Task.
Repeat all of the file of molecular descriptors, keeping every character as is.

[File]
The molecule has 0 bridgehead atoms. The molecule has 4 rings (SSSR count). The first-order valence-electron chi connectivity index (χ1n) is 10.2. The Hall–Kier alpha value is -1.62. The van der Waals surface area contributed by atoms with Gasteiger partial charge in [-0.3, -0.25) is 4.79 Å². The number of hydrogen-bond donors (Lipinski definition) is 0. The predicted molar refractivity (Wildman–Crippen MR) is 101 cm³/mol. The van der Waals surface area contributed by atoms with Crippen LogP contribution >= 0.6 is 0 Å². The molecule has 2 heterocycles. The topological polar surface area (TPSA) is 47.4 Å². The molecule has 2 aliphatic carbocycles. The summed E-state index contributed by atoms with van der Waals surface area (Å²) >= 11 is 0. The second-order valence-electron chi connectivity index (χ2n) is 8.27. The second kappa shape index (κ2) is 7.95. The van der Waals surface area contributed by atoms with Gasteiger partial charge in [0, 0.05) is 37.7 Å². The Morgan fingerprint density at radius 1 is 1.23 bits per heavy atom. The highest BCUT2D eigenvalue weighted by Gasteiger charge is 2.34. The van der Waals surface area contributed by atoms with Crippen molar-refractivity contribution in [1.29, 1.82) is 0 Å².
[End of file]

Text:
The molecule has 0 bridgehead atoms. The molecule has 4 rings (SSSR count). The first-order valence-electron chi connectivity index (χ1n) is 10.2. The Hall–Kier alpha value is -1.62. The van der Waals surface area contributed by atoms with Gasteiger partial charge in [-0.3, -0.25) is 4.79 Å². The number of hydrogen-bond donors (Lipinski definition) is 0. The predicted molar refractivity (Wildman–Crippen MR) is 101 cm³/mol. The van der Waals surface area contributed by atoms with Crippen LogP contribution >= 0.6 is 0 Å². The molecule has 2 heterocycles. The topological polar surface area (TPSA) is 47.4 Å². The molecule has 2 aliphatic carbocycles. The summed E-state index contributed by atoms with van der Waals surface area (Å²) >= 11 is 0. The second-order valence-electron chi connectivity index (χ2n) is 8.27. The second kappa shape index (κ2) is 7.95. The van der Waals surface area contributed by atoms with Gasteiger partial charge in [0, 0.05) is 37.7 Å². The Morgan fingerprint density at radius 1 is 1.23 bits per heavy atom. The highest BCUT2D eigenvalue weighted by Gasteiger charge is 2.34. The van der Waals surface area contributed by atoms with Crippen molar-refractivity contribution in [1.29, 1.82) is 0 Å².